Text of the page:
Dyscognition refers to the complaint that a person's ability to perform thinking tasks is impaired. This complaint is colloquially known as “brain fog”. It is a major symptom of a variety of disorders and associated with considerable work and social disability for those experiencing it. However, attempts to demonstrate objective cognitive impairment in persons reporting “brain fog” have not been straightforward. In this lecture, the symptom of cognitive dysfunction will be described from the patient's point of view, using fibromyalgia as a disease model. The cognitive tests used to determine objective alterations in cognitive ability will be reviewed, the amount of objective impairment demonstrated in fibromyalgia will be placed into clinical context, and the “disconnect” between what the experience of dyscognition is and the cognitive content measured by modern testing will be discussed. The poor relationship between the magnitude of subjective dyscognition and objective cognitive performance will be examined, including evidence gleaned from neurological imaging studies. In conclusion, the experience of cognitive fog is not well captured by current testing paradigms. Subjective complaint is a poor predictor of objective cognitive performance. The neuronal mechanisms responsible for the experience of cognitive fog may be separate from those required to perform cognitive tasks.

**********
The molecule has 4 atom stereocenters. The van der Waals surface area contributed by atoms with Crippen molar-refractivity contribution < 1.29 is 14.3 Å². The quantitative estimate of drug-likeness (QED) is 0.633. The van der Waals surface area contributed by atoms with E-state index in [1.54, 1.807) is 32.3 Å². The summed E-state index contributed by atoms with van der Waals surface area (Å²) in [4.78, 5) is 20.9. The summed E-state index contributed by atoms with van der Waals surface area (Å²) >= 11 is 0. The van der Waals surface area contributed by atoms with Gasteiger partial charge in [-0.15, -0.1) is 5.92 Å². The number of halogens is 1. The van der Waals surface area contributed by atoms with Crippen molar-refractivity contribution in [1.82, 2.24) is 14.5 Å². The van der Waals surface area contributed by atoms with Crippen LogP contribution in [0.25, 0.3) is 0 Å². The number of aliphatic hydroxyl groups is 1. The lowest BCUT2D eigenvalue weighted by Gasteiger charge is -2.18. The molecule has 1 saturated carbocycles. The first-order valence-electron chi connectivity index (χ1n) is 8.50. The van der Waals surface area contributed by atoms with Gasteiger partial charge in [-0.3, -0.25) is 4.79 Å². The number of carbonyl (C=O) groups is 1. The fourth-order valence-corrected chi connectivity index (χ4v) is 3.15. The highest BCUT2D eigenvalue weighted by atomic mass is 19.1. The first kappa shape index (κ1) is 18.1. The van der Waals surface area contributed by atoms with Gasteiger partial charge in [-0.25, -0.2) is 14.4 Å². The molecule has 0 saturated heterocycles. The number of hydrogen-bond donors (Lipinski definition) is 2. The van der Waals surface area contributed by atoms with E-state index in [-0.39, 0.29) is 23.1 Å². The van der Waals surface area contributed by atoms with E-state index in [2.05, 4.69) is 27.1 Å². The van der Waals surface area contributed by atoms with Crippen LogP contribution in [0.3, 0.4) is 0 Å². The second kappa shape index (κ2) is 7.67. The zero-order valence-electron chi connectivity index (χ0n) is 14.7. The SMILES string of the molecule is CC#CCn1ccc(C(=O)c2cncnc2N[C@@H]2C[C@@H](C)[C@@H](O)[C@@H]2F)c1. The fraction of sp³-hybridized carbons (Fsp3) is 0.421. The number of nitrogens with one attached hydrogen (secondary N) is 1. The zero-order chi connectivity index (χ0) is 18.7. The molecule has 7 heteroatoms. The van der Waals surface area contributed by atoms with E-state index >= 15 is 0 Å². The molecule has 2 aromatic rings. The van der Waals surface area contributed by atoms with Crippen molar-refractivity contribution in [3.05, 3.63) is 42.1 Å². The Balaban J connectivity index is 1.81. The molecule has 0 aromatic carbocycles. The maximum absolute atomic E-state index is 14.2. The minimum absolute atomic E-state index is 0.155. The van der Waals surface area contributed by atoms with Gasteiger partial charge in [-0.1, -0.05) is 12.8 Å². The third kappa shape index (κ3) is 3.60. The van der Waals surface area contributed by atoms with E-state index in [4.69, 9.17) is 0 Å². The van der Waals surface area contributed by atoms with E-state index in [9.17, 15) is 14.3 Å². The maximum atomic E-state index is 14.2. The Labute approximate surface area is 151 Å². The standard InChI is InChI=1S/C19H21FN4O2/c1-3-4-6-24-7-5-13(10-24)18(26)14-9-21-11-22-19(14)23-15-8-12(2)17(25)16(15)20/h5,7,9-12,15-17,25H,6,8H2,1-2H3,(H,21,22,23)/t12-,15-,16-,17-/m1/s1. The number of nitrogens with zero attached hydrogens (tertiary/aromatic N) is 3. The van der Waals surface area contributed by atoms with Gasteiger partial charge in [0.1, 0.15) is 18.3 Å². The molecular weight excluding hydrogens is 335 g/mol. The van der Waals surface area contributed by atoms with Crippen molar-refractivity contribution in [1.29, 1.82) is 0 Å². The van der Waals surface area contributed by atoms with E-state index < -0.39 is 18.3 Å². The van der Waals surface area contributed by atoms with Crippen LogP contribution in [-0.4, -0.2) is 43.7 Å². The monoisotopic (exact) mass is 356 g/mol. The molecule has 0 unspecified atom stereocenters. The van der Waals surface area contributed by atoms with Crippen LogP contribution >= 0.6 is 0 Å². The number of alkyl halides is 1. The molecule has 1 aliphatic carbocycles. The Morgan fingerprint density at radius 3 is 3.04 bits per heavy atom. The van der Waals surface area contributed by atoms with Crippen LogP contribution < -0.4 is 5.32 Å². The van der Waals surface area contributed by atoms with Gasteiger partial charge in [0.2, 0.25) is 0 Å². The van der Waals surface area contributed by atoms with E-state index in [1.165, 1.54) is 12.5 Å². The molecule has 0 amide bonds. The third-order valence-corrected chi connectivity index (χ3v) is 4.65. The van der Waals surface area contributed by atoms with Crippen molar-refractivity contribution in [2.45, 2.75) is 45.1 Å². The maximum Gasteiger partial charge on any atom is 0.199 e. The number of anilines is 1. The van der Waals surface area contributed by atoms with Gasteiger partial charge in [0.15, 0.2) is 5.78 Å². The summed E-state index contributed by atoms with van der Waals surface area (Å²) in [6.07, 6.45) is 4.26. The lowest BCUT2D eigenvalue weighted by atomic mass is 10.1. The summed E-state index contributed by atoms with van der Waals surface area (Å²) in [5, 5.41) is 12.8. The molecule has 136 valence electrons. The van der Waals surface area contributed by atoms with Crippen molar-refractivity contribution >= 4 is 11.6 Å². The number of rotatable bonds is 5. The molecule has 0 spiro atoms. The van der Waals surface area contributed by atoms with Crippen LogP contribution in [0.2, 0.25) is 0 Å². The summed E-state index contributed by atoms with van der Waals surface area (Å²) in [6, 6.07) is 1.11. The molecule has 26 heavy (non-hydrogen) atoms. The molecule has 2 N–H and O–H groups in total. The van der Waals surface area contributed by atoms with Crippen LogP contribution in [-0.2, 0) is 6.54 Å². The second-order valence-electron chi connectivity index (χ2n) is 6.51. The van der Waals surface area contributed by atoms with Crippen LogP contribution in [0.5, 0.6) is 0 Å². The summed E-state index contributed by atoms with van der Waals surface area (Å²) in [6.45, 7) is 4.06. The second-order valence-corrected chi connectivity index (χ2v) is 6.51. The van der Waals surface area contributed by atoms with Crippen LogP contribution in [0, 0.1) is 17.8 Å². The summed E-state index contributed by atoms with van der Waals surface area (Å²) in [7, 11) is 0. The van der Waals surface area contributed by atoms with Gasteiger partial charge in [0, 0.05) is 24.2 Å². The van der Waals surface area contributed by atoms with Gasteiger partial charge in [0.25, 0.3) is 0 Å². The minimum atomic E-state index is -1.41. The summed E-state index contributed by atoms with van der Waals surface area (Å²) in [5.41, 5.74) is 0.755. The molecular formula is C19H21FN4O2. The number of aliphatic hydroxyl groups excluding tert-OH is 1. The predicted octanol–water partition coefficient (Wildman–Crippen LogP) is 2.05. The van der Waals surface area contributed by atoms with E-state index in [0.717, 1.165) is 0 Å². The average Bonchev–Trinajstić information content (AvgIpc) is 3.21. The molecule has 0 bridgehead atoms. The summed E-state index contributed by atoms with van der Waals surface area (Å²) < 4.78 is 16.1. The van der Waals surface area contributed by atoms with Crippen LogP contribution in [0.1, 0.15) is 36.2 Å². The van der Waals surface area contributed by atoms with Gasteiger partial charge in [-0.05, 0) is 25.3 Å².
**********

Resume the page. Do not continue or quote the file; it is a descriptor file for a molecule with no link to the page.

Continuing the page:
Disclosure of Interest None declared
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